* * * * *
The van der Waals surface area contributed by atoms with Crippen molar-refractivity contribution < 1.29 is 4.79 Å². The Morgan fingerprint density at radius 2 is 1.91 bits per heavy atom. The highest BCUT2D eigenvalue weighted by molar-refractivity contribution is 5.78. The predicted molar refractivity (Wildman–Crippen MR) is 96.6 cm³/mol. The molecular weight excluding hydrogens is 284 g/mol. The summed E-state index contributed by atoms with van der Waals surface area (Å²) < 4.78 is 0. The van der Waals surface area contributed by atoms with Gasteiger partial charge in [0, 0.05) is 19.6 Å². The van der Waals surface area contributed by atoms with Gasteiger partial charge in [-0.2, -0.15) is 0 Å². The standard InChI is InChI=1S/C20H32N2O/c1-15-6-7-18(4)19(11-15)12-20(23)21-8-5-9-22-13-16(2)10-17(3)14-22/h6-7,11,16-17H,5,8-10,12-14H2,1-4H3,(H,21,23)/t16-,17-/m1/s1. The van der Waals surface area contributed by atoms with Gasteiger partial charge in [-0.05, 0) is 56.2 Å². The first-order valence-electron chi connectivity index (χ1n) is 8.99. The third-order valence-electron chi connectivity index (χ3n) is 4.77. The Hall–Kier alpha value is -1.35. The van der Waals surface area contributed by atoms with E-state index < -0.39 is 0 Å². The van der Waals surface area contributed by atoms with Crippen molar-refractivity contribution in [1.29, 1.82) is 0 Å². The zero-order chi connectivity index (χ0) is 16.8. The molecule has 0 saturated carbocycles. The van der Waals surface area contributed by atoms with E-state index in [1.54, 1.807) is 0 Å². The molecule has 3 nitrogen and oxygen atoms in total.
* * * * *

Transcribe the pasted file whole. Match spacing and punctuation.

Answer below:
The van der Waals surface area contributed by atoms with Crippen molar-refractivity contribution < 1.29 is 4.79 Å². The Morgan fingerprint density at radius 2 is 1.91 bits per heavy atom. The highest BCUT2D eigenvalue weighted by molar-refractivity contribution is 5.78. The predicted molar refractivity (Wildman–Crippen MR) is 96.6 cm³/mol. The molecular weight excluding hydrogens is 284 g/mol. The summed E-state index contributed by atoms with van der Waals surface area (Å²) < 4.78 is 0. The van der Waals surface area contributed by atoms with Gasteiger partial charge in [0, 0.05) is 19.6 Å². The van der Waals surface area contributed by atoms with Gasteiger partial charge in [-0.2, -0.15) is 0 Å². The standard InChI is InChI=1S/C20H32N2O/c1-15-6-7-18(4)19(11-15)12-20(23)21-8-5-9-22-13-16(2)10-17(3)14-22/h6-7,11,16-17H,5,8-10,12-14H2,1-4H3,(H,21,23)/t16-,17-/m1/s1. The van der Waals surface area contributed by atoms with Gasteiger partial charge in [-0.05, 0) is 56.2 Å². The first-order valence-electron chi connectivity index (χ1n) is 8.99. The third-order valence-electron chi connectivity index (χ3n) is 4.77. The Hall–Kier alpha value is -1.35. The van der Waals surface area contributed by atoms with E-state index < -0.39 is 0 Å². The van der Waals surface area contributed by atoms with Crippen molar-refractivity contribution in [1.29, 1.82) is 0 Å². The zero-order chi connectivity index (χ0) is 16.8. The molecule has 0 saturated carbocycles. The van der Waals surface area contributed by atoms with E-state index in [1.54, 1.807) is 0 Å². The molecule has 3 nitrogen and oxygen atoms in total.